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Burnet researchers exchange insights at Lorne Infection & Immunity 2024

  • 19 Feb 2024


Heidi Drummer presenting on a podium on stage with a screen projecting her presentation.
Professor Heidi Drummer during her presentation in Lorne. Image: Burnet/Shuoshuo Tian

Fifty-eight million people around the world live with the chronic infection hepatitis C, including almost four million adolescents. 
Hepatitis C leads to progressive liver damage and cancer. It is transmitted via contaminated blood, with 1.5 million new infections occurring each year. 

Despite the availability of direct-acting antivirals that cure infections in more than 98 per cent of cases, a vaccine to prevent infection could help us reach elimination faster. 

Burnet Scientific Director for Research Translation and Diagnostics Initiative, Professor Heidi Drummer, spoke about the prospects of a hepatitis C virus (HCV) vaccine at the Lorne Infection & Immunity conference last week. 

Professor Drummer outlined the many approaches her group has explored towards the development of an effective vaccine against all prevalent variants of Hep C. 

She said we are entering an exciting phase of HCV vaccine development. 

"Together with innovative strategies to test vaccine efficacy ... new technologies using mRNA and lipid nanoparticle delivery mechanisms offer new avenues for developing a vaccine to prevent hepatitis C," she said.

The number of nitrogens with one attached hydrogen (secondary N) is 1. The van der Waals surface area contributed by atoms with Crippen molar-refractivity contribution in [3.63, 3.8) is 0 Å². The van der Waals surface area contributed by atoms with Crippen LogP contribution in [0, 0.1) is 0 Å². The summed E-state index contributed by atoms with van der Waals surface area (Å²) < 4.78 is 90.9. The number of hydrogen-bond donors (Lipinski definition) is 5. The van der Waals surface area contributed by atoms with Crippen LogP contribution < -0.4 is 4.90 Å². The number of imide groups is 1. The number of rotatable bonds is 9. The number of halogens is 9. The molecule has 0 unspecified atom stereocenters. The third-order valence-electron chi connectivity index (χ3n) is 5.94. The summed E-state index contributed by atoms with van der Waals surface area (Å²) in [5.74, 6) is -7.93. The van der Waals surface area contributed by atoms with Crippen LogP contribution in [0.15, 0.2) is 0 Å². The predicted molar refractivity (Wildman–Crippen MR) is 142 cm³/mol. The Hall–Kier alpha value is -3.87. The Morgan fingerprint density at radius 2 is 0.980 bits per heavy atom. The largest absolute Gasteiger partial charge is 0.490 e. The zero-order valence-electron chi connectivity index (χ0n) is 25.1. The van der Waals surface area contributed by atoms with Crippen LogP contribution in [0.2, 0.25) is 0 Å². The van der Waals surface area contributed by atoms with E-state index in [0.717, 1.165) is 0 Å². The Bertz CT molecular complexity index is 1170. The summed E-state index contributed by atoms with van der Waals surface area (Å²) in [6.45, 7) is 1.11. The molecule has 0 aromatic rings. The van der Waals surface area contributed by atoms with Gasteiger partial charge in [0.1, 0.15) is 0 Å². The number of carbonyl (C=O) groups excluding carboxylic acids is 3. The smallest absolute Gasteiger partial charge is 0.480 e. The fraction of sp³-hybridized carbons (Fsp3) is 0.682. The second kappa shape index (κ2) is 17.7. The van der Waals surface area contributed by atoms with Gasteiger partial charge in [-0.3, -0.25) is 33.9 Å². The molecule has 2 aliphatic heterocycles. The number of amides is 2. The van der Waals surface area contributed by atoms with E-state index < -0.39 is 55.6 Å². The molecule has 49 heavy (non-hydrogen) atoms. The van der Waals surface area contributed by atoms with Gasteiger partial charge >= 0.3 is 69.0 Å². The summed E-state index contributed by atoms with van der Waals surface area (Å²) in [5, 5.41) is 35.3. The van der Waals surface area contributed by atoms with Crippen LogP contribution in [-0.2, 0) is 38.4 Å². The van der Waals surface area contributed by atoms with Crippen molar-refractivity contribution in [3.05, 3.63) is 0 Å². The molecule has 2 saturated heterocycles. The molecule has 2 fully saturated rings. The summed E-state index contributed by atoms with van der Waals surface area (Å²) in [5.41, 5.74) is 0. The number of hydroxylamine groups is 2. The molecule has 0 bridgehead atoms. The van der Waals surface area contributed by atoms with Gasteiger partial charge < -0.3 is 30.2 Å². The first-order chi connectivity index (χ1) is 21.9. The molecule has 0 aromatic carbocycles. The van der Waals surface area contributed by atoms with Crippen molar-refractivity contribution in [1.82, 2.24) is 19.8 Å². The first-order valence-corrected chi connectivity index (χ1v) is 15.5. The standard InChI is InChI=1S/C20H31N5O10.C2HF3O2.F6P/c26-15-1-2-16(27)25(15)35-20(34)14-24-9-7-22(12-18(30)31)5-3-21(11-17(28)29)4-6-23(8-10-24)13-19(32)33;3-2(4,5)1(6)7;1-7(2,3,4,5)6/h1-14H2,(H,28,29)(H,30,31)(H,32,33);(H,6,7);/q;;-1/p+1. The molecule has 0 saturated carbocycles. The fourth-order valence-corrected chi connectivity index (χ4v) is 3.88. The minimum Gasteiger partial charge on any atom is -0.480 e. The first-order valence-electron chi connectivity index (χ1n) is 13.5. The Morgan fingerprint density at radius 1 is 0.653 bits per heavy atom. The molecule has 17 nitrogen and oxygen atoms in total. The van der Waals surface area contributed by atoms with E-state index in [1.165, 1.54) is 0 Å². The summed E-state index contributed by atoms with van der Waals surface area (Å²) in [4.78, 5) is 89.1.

Burnet researchers were well-represented at this year’s conference, with several taking part in the proceedings.

Burnet Senior Research Fellow Dr Lindi Masson presented her research on the fungal mycobiome in the female genital tract in young South African women, in collaboration with investigators at the University of Cape Town, and data analysis by Tamlyn Gangiah. 

Vaginal fungal infection has been associated with susceptibility to HIV.

Dr Masson said the majority of studies have focussed exclusively on the most common vaginal fungal species, Candida. 

“[Our] study identified relationships between other fungal species and HIV risk factors including sexually transmitted infections, bacterial vaginosis and inflammatory profiles,” she said. 

 "The vaginal mycobiome field is in its infancy, with a large proportion of fungal species still uncharacterised."

The event was also the annual meeting of the Australian Infectious Diseases Research Centre, and the Victorian Infection & Immunity Network (VIIN). 

Burnet Head of Life Sciences Discipline, Professor Gilda Tachedjian chaired the Hertzog Oration and provided closing remarks as the network’s co-convener. 

"I am thrilled that Burnet experts in virology and immunology are showcasing some of the amazing work we are doing in this space," she said. 

"The conference is a premier annual meeting that attracts national and international leaders in microbiology and immunology to promote collaborations that can lead to impactful discoveries and practical health outcomes, as well as providing professional development opportunities for young scientists.” 

Posters and presentations from Burnet researchers at the conference included: